Anyone trained in the laws of supply and demand should expect that a significant increase in the supply of any commodity, including labor, should directly reduce its price: that the effect of immigration on the wages of native-born workers should be negative. Of late, the most widely cited economist making that case has been George J. Borjas. Down the years his estimate of the impact of immigration – legal or otherwise – on the wage levels of native-born workers has varied. In 1996 he argued that “immigration may account for perhaps a third of the recent decline in the relative wages of less-educated native workers.”17 In 1999 he calculated the negative impact of immigration between 1979 and 1995 on the relative wages of high school drop-outs at about 5 percentage points, writing that “immigration reduced the income of the average black native by about $300 a year.”18 More recently, his best estimate of immigration’s impact is a reduction of 4.0% in the level of real wages of all native-born men between 1980 and 2000, with a significantly larger fall (7.4%) in the real wages of native-born high school drop-outs.19
But Borjas’s calculations have long been challenged by economists using different methodologies and data, and “many studies continue to find no effect or only weak negative effects of immigration on low-skilled workers or workers in general”.20 David Card’s early work, for example, on the Mariel Boatlift – the unexpected influx of 125,000 Cubans into southern Florida in 1980 – found no adverse impact on Miami wages, even among earlier unskilled Cuban arrivals. His later research confirmed his general thesis: “overall, evidence that immigrants have harmed the opportunities of less educated natives is scant”.21 And Gianmarco Ottaviano and Giovanni Peri, in a recent and widely-cited research paper, have the impact of immigration on American wages as actually positive. Counter-intuitive as it may seem, they calculated that in the 1990s the average wage of native-born workers increased by 2-2.5% because of immigration, that the inflow lowered the real wage of native workers without a high school [diploma] by 1%, but increased the real wage of native workers with at least a high-school [diploma] by as much as 3-4% overall. 22 Not surprisingly perhaps, Borjas has recently bounced back with a counter-paper, querying Ottaviano and Peri’s methodology, and insisting that we cannot yet “reject the hypothesis that comparably skilled immigrant and native workers are perfect substitutes”.23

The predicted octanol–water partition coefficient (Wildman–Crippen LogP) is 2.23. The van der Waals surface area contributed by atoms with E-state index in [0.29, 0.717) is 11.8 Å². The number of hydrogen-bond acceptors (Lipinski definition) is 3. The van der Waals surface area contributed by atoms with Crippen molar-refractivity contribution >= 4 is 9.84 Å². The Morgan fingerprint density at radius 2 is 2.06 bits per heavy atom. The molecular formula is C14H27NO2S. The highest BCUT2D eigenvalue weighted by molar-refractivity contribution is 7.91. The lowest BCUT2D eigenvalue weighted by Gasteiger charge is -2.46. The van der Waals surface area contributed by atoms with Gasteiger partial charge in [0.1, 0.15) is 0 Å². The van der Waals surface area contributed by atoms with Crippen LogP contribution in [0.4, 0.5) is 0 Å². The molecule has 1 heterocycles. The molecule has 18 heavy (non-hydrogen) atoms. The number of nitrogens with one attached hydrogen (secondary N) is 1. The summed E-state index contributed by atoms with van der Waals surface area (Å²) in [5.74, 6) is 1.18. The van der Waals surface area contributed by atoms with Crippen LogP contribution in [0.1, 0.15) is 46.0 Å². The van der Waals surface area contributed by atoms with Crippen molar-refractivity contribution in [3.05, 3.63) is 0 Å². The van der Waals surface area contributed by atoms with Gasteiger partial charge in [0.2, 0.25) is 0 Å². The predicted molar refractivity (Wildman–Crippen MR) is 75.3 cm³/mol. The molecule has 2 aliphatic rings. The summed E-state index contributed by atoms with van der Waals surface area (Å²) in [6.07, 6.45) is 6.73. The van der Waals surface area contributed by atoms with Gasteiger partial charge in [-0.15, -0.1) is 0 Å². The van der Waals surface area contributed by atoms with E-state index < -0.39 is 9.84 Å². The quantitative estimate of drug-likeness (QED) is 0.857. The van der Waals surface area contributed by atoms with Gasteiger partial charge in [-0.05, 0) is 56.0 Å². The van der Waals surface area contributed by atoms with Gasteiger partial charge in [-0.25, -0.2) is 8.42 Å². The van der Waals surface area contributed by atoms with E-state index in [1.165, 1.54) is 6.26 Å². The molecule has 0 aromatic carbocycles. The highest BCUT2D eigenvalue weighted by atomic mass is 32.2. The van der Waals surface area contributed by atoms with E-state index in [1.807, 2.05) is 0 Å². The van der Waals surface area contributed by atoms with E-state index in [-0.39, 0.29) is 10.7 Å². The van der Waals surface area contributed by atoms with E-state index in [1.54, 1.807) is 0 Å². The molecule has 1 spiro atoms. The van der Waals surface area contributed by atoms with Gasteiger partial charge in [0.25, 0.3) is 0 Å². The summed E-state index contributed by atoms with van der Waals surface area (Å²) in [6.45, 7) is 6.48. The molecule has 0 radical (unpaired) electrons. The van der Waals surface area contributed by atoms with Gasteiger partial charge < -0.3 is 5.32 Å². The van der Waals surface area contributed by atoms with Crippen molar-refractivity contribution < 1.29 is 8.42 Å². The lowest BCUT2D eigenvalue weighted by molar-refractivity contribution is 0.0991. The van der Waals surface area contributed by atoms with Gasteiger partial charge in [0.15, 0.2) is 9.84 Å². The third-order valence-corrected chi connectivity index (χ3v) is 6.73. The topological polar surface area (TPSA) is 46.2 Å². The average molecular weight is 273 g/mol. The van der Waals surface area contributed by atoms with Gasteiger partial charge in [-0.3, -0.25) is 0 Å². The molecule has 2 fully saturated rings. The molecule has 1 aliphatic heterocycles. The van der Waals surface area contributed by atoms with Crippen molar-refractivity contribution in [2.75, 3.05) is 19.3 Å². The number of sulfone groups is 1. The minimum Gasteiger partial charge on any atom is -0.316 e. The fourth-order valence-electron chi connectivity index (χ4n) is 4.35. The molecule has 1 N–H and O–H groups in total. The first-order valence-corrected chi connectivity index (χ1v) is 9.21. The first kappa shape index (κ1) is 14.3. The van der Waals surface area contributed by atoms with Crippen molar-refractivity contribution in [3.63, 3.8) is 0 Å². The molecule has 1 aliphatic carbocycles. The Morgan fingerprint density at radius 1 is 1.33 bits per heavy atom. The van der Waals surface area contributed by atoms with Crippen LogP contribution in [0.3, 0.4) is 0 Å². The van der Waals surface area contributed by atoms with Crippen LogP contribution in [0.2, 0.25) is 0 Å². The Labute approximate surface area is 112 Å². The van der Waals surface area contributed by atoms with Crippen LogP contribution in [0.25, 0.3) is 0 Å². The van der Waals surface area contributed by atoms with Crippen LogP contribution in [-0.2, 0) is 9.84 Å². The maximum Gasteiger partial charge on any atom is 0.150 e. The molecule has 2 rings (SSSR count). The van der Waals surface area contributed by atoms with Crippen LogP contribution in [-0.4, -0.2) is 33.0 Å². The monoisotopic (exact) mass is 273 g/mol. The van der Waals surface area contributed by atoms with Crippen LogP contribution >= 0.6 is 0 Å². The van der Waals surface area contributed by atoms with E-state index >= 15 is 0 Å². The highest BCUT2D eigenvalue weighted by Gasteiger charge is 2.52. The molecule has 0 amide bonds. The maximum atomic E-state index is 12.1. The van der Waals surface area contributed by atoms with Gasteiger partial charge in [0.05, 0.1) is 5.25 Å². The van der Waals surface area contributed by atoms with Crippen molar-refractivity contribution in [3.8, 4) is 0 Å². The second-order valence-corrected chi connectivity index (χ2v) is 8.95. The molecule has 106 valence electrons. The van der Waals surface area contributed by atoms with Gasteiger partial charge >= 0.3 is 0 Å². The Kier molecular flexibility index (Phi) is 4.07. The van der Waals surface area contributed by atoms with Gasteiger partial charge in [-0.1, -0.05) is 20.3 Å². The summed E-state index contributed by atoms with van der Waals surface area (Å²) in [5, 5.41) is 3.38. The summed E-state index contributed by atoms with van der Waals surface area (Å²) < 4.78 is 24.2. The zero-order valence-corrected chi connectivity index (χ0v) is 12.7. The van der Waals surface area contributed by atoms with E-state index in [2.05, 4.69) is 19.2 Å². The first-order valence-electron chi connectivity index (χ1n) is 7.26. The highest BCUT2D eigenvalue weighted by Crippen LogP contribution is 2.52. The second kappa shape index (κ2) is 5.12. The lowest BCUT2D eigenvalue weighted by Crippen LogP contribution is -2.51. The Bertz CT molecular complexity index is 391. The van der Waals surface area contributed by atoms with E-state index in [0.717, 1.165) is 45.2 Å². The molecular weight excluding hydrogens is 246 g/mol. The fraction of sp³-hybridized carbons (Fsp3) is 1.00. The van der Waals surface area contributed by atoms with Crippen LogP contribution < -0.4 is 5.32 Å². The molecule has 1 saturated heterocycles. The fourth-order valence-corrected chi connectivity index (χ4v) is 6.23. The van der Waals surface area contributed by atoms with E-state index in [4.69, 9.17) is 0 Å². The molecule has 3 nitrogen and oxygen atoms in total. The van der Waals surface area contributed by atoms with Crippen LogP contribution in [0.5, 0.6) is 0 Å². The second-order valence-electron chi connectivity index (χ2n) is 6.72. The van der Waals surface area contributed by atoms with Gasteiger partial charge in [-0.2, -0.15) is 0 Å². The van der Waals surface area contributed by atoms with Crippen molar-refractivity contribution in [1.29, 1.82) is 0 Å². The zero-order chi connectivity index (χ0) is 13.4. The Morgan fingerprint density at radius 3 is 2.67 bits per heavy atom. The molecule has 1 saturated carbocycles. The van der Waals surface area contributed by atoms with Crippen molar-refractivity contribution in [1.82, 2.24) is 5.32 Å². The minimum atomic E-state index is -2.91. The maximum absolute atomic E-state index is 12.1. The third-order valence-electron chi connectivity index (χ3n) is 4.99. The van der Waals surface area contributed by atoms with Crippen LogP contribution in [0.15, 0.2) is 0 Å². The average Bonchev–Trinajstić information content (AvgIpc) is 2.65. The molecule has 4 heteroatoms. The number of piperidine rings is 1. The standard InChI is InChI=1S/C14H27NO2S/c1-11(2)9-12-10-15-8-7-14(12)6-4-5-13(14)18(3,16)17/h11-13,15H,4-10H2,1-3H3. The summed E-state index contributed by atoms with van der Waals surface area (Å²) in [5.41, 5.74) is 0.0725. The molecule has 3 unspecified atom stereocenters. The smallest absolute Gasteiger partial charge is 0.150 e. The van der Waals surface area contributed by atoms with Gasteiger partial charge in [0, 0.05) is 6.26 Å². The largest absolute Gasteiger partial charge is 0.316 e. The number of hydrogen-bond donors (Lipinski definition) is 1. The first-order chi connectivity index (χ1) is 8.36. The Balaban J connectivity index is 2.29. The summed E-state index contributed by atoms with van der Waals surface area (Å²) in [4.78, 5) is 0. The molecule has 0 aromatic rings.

This variation in findings is not surprising, because contradictory forces as well as contradictory methodologies are in play. What has to be determined in each case is the degree to which immigrant labor and native-born labor substitute for each other or act as mutual reinforcements. “In a closed economy model, immigrants will lower the price of factors with which they are perfect substitutes, have an ambiguous effect on the price of factors with which they are imperfect substitutes and raise the price of factors with which they are complements.”24 To the degree that immigrant labor increases the labor supply and competes with native-born labor, it seems sensible to expect a negative impact on the trajectory that native-born wages would otherwise have taken. But to the degree that immigrant labor also increases total production, and pushes native-born labor up organizational ladders made more commercially-sound by the growth of GDP, this incoming labor is best conceptualized as complementary, and a force for general wage growth among native-born Americans. In fact, it is possible to conceive of both impacts occurring simultaneously: with immigrant labor adversely affecting those native-born workers most similarly skilled and closest in location to the immigrants, while (via its general impact on output and demand) reinforcing, even increasing, the wages of native-born workers more “distant” from the immigrants in the production process. In practice, both those effects seem present in the available wage data.